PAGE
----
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Cerebella hypoplasia and saccadic adaptation in autism spectrum disorder

There is significant individual variation in the types and severity of symptoms in ASD, and it is almost certain that there are multiple neurodevelopmental pathways to these varied clinical presentations.

In a subset of people with ASD, midline posterior cerebellum is hypoplastic and Purkinje cell numbers are reduced compared to typically developing (TD) people. Degeneration or damage (or alteration via experimental intervention) of the posterior vermis significantly deteriorates visual orienting behaviors and adaptive plasticity in both human and non-human primates. Thus, differences in cerebellar vermis structure in ASD could critically impact visuo-sensori-motor development in early infancy, which may in turn manifest as the visual orienting, communication and social interaction differences often seen in this population.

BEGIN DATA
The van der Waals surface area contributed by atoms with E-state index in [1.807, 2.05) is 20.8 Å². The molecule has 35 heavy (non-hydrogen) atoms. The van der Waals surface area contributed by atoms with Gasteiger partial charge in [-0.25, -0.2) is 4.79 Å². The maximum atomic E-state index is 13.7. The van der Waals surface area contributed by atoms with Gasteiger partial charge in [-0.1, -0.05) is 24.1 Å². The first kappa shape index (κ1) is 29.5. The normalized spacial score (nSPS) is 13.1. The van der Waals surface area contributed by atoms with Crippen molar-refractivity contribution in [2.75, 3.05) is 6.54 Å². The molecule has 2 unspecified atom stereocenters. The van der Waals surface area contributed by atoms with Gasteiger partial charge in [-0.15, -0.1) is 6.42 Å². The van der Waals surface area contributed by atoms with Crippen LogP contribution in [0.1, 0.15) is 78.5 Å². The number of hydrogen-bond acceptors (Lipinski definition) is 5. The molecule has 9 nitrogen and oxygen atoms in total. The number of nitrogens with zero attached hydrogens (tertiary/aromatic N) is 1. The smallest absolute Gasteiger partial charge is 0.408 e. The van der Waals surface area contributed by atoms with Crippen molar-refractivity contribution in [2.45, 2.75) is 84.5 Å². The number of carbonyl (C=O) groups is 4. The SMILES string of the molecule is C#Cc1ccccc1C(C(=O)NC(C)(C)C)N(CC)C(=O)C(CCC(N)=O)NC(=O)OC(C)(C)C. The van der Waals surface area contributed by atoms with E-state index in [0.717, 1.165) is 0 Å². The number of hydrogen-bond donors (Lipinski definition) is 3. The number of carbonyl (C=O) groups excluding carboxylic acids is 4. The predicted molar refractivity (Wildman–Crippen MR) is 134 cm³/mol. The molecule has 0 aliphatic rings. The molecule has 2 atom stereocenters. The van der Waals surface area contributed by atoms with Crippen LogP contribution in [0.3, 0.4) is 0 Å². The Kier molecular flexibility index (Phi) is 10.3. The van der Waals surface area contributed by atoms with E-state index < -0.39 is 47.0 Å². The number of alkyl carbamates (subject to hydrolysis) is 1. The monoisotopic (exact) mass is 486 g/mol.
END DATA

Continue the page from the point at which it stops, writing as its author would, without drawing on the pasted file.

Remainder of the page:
This project aims to distinguish a subpopulation of children with vermal hypoplasia, to establish whether this group manifests more severe deficits in visual orienting and in adaptation to persistent visual errors, and to establish whether this putative subphenotype of ASD is associated with a specific and distinct clinical symptom profile. It makes use of eye-tracking, EEG, and structural MRI.

This project is a collaboration with Dr. Edward Freedman from the University of Rochester.

For more information, contact Ana Francisco at

the cerebellum

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